Ganga is known by many names, including Jahnavi, Bhagirathi, Alaknanda, Padma, Mandakini, and Vishnupadi; the Goddess of the River, Maa Ganga, whose Vahana (Mount) is a Crocodile. She is well-known for her holiness, divinity, and purity.

River Ganga is considered sacred in Sanatana Hindu dharma and is believed to be incarnated as Goddess Ganga. Hindus worship her, believing that bathing in the river washes away all sins and facilitates Moksha (emancipation from the cycle of life and death). The water of Ganga is considered very pure. Pilgrims immerse their loved ones' ashes in the Ganga, which is thought to bring salvation to the spirits.

Ganga's Origin - The Goddess

Ganga is Lord Brahma's daughter, according to Hindu theology. She is said to have been born from Brahma's Kamandalu (Brahma's vessel) while he washed Vamana's feet (The dwarf Brahmin Avatar of Lord Vishnu). Ganga was created from Lord Vishnu's sweat, according to the Vishnu Purana.

Origin of Ganga - The River

The Ganga, also known as the Ganges, has Asian borders and flows through India and Bangladesh. It flows into the Bay of Bengal from the Gangotri glacier at Gaumukh in the Indian Himalayas. The river is 2,525 kilometres long and is considered one of Hinduism's holiest rivers.

The Story of Maa Ganga

There are numerous legends surrounding The Ganges' origin. The most popular story about Ganga is from the Valmiki Ramayana's Bal Kanda, where Rishi Vishwamitra recites about Bhagirath and Ganga's fall to the Earth. King Sagar, the ruler of Ayodhya and an ancestor of Lord Rama, had no sons. After a lengthy sacrament, he was promised and received 60 thousand sons. He then decided to perform the Ashwamedha (great horse sacrifice) yagna in order to become more powerful and thankful to the god's supremacy. Knowing this, Indra, the lord of heaven, became envious and decided to pillage the horse. He then tied the horse in the Ashram of Sage Kapil, who had been silently meditating for many years.

All of King Sagar's sons were tasked with finding the Horse. The holy sage's ashram was where the 60000 sons discovered the horse. Because everyone assumed the sage had stolen it, he was blamed for the break-in and insulted by all the sons. The assault jolted him out of his meditative state. With the yogic fire of his eyes, the enraged sage burned all the princes to ashes. When King Sagar heard this, he begged the sage for forgiveness. The sage then demanded that the sacred river Ganga be brought down from heaven to save all of his sons. Bhagiratha, one of Sagar's descendants, begged Brahma to send Ganga down to Earth to cleanse the souls of the sixty thousand sons. Brahma then agreed and sent Ganga to Earth. But Ganga, offended, attempted to sweep away the Earth with her plunge. Brahma instructed Shiva to break the Ganga's plunge. So Lord Shiva tangled her in his hair and received her in his interlocks. Because the lock was so strong, Ganga became helpless.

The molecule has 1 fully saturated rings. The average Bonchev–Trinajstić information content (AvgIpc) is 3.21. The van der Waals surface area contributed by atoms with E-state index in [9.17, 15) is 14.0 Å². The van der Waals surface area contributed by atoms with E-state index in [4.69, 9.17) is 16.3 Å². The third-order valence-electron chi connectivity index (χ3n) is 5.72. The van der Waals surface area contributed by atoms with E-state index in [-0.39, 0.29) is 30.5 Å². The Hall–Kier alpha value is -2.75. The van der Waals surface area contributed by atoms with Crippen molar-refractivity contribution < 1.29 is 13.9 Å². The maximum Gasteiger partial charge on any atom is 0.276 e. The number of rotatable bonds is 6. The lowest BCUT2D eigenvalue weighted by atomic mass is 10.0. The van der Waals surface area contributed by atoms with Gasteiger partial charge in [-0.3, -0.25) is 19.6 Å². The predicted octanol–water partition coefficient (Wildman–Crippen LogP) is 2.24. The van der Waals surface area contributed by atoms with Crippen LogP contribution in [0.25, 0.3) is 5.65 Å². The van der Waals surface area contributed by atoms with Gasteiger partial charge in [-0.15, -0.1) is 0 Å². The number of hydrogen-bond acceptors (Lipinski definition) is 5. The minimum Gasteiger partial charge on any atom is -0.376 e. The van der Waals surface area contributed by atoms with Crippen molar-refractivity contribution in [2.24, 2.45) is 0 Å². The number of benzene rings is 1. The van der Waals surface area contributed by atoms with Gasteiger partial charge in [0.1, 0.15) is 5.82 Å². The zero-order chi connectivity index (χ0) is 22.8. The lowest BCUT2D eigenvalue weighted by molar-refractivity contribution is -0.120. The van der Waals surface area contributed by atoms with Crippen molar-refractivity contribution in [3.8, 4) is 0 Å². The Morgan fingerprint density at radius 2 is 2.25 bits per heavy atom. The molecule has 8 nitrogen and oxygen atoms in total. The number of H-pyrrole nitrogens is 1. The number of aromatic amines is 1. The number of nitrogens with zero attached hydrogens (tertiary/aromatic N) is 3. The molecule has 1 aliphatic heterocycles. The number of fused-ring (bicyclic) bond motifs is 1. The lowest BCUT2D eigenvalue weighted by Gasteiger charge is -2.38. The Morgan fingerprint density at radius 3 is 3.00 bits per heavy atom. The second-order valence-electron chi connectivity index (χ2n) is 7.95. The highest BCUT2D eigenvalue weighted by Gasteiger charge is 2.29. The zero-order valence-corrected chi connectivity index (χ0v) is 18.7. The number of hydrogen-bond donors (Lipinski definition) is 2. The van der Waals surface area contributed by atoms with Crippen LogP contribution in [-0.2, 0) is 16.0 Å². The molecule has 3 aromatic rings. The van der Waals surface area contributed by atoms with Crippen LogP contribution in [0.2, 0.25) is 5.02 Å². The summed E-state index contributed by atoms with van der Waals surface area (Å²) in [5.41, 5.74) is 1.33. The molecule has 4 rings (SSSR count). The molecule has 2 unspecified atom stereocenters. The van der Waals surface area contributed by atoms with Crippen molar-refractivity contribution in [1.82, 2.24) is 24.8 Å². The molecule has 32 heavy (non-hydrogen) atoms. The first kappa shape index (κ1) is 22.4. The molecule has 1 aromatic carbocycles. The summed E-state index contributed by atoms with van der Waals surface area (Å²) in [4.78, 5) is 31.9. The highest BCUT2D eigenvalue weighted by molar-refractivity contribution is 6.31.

As a result, Ganga fell on his head. The river ran through his matted hair and fell to Earth, eventually reaching the underworld and cleansing the souls. As a result, the Ganga is divided into three sections. The part that remained in heaven is known as Mandakini, the part that fell to earth is known as Ganga, and the part that lowered the back region is known as Bhagirathi, named after King Bhagirath.

Representation of Ganga

The Goddess Ganga is frequently depicted in Hindu scripture with her distinct appearance. Goddess Ganga is depicted riding or sitting on a Magara (crocodile), which represents the life-giving nature of water. She is depicted as a fair-skinned woman wearing a white saree and a white crown, which represent her purity and celestial charisma. In her right hand, she holds a water lily, and in her left, a lute. When shown with four hands, she is holding a water-pot and a lily. A rosary is held in one hand in a protective position.

Ganga, along with her sister river goddess Yamuna, is frequently depicted in sculpture near temple doors and on decorative relief panels.

Ganga – the means of purification

Hindus place a high value on the Ganga. Ganga represents a type of divine knowledge that, through its purity and illumination, has the power to elevate all - dead and living - to the heavens.

Dying by the Ganges

The land through which the Ganges flows is considered sacred. Those who die within Gangakshtrya (the land of Ganga) are said to go to the heavenly world, where all their sins are washed away. The burial of a dead body on the banks of the Ganges, or even casting the departed's ashes into its water, is considered auspicious and leads to the deceased's salvation.

Ganga Jal – River water

Hindus regard Gangajal (Ganga's water) as the most pure and sacred water on the planet. "Gangajal" is so sacred that it is believed that by simply holding this water in one's hand, no Hindu dares to lie or be dishonest. Taking a dip in the holy Ganges, according to The Puranas (ancient Hindu scriptures), bestows heavenly blessings. Ganga Jal is also used in Hindu religious ceremonies.

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